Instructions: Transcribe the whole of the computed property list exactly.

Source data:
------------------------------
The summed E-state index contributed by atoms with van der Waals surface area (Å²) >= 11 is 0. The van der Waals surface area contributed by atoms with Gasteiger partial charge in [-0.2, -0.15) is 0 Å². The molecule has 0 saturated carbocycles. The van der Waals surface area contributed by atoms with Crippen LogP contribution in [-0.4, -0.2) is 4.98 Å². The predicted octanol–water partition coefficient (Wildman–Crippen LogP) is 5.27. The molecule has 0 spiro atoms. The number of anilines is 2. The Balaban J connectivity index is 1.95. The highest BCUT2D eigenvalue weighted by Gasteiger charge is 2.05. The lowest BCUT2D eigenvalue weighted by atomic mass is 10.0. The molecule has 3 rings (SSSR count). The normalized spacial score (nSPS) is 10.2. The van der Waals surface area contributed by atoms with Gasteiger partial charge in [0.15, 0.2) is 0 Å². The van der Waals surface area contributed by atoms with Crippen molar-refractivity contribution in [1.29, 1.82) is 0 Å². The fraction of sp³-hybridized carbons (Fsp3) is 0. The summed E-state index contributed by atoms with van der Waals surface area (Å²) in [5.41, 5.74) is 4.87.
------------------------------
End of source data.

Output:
The summed E-state index contributed by atoms with van der Waals surface area (Å²) >= 11 is 0. The van der Waals surface area contributed by atoms with Gasteiger partial charge in [-0.2, -0.15) is 0 Å². The molecule has 0 saturated carbocycles. The van der Waals surface area contributed by atoms with Crippen LogP contribution in [-0.4, -0.2) is 4.98 Å². The predicted octanol–water partition coefficient (Wildman–Crippen LogP) is 5.27. The molecule has 0 spiro atoms. The number of anilines is 2. The Balaban J connectivity index is 1.95. The highest BCUT2D eigenvalue weighted by Gasteiger charge is 2.05. The lowest BCUT2D eigenvalue weighted by atomic mass is 10.0. The molecule has 3 rings (SSSR count). The normalized spacial score (nSPS) is 10.2. The van der Waals surface area contributed by atoms with Gasteiger partial charge in [0.15, 0.2) is 0 Å². The van der Waals surface area contributed by atoms with Crippen molar-refractivity contribution in [1.29, 1.82) is 0 Å². The fraction of sp³-hybridized carbons (Fsp3) is 0. The summed E-state index contributed by atoms with van der Waals surface area (Å²) in [5.41, 5.74) is 4.87.